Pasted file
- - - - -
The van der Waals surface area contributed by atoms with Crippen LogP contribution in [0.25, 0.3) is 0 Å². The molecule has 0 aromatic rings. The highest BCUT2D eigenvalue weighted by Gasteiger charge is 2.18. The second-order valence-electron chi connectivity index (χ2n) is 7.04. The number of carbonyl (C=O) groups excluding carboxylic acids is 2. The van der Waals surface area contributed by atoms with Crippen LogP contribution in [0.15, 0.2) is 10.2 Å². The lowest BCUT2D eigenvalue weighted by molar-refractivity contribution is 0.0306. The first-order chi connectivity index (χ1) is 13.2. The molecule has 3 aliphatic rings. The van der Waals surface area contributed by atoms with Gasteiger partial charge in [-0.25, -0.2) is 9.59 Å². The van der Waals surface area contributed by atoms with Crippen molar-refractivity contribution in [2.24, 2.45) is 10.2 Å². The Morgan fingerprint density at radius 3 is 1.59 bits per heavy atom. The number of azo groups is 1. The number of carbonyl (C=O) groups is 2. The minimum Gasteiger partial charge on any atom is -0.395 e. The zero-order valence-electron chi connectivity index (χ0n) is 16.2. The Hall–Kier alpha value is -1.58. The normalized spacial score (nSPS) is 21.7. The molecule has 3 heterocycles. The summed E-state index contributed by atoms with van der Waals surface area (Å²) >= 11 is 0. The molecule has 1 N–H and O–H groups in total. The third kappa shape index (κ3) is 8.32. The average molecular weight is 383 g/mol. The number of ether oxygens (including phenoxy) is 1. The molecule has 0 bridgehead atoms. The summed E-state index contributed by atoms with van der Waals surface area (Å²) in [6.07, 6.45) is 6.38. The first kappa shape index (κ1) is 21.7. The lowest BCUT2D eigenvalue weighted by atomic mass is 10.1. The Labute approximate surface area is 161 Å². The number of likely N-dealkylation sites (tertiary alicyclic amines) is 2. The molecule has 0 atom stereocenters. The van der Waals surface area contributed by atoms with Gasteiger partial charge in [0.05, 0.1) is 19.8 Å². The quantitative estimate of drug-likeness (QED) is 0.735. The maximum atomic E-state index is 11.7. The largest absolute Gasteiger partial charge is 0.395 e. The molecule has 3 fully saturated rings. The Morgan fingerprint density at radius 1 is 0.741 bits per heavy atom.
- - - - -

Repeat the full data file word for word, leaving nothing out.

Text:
The van der Waals surface area contributed by atoms with Crippen LogP contribution in [0.25, 0.3) is 0 Å². The molecule has 0 aromatic rings. The highest BCUT2D eigenvalue weighted by Gasteiger charge is 2.18. The second-order valence-electron chi connectivity index (χ2n) is 7.04. The number of carbonyl (C=O) groups excluding carboxylic acids is 2. The van der Waals surface area contributed by atoms with Crippen LogP contribution in [0.15, 0.2) is 10.2 Å². The lowest BCUT2D eigenvalue weighted by molar-refractivity contribution is 0.0306. The first-order chi connectivity index (χ1) is 13.2. The molecule has 3 aliphatic rings. The van der Waals surface area contributed by atoms with Gasteiger partial charge in [-0.25, -0.2) is 9.59 Å². The van der Waals surface area contributed by atoms with Crippen molar-refractivity contribution in [2.24, 2.45) is 10.2 Å². The Morgan fingerprint density at radius 3 is 1.59 bits per heavy atom. The number of azo groups is 1. The number of carbonyl (C=O) groups is 2. The minimum Gasteiger partial charge on any atom is -0.395 e. The zero-order valence-electron chi connectivity index (χ0n) is 16.2. The Hall–Kier alpha value is -1.58. The normalized spacial score (nSPS) is 21.7. The molecule has 3 heterocycles. The summed E-state index contributed by atoms with van der Waals surface area (Å²) >= 11 is 0. The molecule has 1 N–H and O–H groups in total. The third kappa shape index (κ3) is 8.32. The average molecular weight is 383 g/mol. The number of ether oxygens (including phenoxy) is 1. The molecule has 0 bridgehead atoms. The summed E-state index contributed by atoms with van der Waals surface area (Å²) in [6.07, 6.45) is 6.38. The first kappa shape index (κ1) is 21.7. The lowest BCUT2D eigenvalue weighted by atomic mass is 10.1. The Labute approximate surface area is 161 Å². The number of likely N-dealkylation sites (tertiary alicyclic amines) is 2. The molecule has 0 atom stereocenters. The van der Waals surface area contributed by atoms with Gasteiger partial charge in [0.05, 0.1) is 19.8 Å². The quantitative estimate of drug-likeness (QED) is 0.735. The maximum atomic E-state index is 11.7. The largest absolute Gasteiger partial charge is 0.395 e. The molecule has 3 fully saturated rings. The Morgan fingerprint density at radius 1 is 0.741 bits per heavy atom.